The Alliance supports the use of the consumer price index for the elderly (CPI-E) which calculates the Social Security COLA in order to assure that the purchasing power of the benefit is maintained as beneficiaries’ age and more accurately reflects retirees’ expenses.
Social Security Uniquely Important to Women, Cuts Would Have Major Impact
Tuesday marked Equal Pay Day. The date symbolizes the day in the New Year that women have to work to match the income their male counterparts made in the previous year. Women are about 2/3 of minimum wage workers in this country, and more than half of women are the sole or an essential supporter of their families. “Women are disproportionately dependent on Social Security – we work longer hours at less pay; we have less savings at the end of their working lives; we are more likely to work in jobs that don’t offer pensions or healthcare or even 401ks… so we rely on Social Security,” said Terry O’Neill, National Organization for Women President said.
Alliance members like Barbara Stone in Nevada can tell you what it means to earn less, sometimes half the wage that her male colleagues earned, and to live solely on income from Social Security. Ms. Stone raised 5 children on her own and contributed to Social Security throughout a long life of work which began at 13 years old. In light of recent proposals to cut Social Security or switch to the chained CPI COLA formula, Barbara Stone said, “We cannot let it happen.” Click here to see how the chained CPI translates to weeks of food lost to single elderly women: http://on.fb.me/110j6VH.
Leah Witherspoon, Chair of the Dallas chapter of the Texas Alliance, was profiled in a national article this week about the chained CPI. Read it here: http://reut.rs/YhGVX5
As Americans Prepare for Tax Day, Big Pharma Pockets Billions in Profits from Taxpayers and Seniors
The 11 largest drug companies took $711.4 billion in profits over the past 10 years, according to an analysis of corporate filings by Health Care for America Now (HCAN). The global pharmaceutical industry derived much of that profit from the significant charges to the Medicare Part D prescription drug program for seniors and people with disabilities. Thanks in part to inflated costs paid by the Part D program, the 11 drug companies booked $76.3 billion in profits in 2006 – an extraordinary 34 percent increase from the previous year, when Part D was not yet in place. Medicare — the largest purchaser in the world’s largest drug market – is prohibited by law from negotiating better drug prices.
Americans pay the highest drug prices in the world. “The drug industry’s profits are excessive as a result of overcharging American consumers and taxpayers,” said Ethan Rome, HCAN’s Executive Director. “During this period, as millions of Americans struggled to afford their medicines, Republicans in Congress have threatened to cut seniors’ benefits while refusing to consider commonsense measures to get a better deal from drug companies.” More here: http://huff.to/10X8sir. The Congressional Budget Office indicates that allowing Medicare to negotiate the same bulk purchasing discounts on prescription drugs as Medicaid or the VA would save the federal government $137 billion (http://1.usa.gov/YqtV5X).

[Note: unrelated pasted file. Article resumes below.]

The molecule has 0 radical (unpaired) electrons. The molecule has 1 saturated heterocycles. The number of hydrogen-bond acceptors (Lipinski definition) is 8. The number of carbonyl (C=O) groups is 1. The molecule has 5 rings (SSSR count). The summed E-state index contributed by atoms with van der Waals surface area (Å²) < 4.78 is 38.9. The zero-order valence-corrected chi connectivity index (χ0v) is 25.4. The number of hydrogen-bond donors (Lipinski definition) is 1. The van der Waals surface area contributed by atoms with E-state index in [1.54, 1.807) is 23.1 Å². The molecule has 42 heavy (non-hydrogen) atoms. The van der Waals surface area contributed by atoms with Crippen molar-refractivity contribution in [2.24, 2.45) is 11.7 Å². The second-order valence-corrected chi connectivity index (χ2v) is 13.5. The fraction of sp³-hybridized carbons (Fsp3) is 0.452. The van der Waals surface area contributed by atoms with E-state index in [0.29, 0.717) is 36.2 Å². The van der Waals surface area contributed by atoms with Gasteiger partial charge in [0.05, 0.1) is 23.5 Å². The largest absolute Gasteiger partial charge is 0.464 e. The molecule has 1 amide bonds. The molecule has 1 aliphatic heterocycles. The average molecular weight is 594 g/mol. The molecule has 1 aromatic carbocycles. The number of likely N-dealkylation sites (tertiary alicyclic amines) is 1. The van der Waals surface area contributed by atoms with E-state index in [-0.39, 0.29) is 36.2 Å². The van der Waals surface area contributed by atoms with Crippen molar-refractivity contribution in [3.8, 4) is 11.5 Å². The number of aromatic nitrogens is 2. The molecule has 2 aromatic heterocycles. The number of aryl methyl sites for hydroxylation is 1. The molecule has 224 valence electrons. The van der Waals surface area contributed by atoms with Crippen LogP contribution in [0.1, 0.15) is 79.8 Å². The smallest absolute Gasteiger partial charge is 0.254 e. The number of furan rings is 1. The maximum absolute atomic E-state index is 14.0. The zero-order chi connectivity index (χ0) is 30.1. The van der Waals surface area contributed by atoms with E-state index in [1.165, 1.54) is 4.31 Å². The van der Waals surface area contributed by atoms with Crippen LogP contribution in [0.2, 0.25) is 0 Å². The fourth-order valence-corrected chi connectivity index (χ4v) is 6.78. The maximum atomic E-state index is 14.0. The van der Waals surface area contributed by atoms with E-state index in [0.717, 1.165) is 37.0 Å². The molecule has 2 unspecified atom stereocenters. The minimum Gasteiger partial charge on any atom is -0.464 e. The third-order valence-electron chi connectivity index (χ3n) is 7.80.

According to Americans for Tax Fairness, Pfizer paid no U.S. income taxes from 2010 to 2012 while earning $43 billion worldwide. It did this partly by performing accounting acrobatics to shift its U.S. profits offshore. Instead, it received $2.2 billion in federal tax refunds. The offshore profits amounted to $73 at the end of 2012, on which Pfizer paid no U.S. income taxes. “If only Pfizer were the exception and not the rule,” said Ruben Burks, Secretary-Treasurer of the Alliance for Retired Americans.
Eye Drops Could Cure Macular Degeneration, a Leading Cause of Blindness
According to a new study from the Washington University School of Medicine, eye drops intended to lower cholesterol could have an additional effect – curing macular degeneration, which is the leading cause of blindness in Americans over the age of 60. The study found that the eye drops successfully cure macular degeneration in mice. This research still needs to be tested in humans, but it could potentially have an impact on how macular degeneration is treated. To read CBS News’ write up of the study, go to http://tinyurl.com/czthskr. Although research is still in the early stages, it is encouraging. Finding a successful cure for macular degeneration would improve the quality of life for millions of seniors.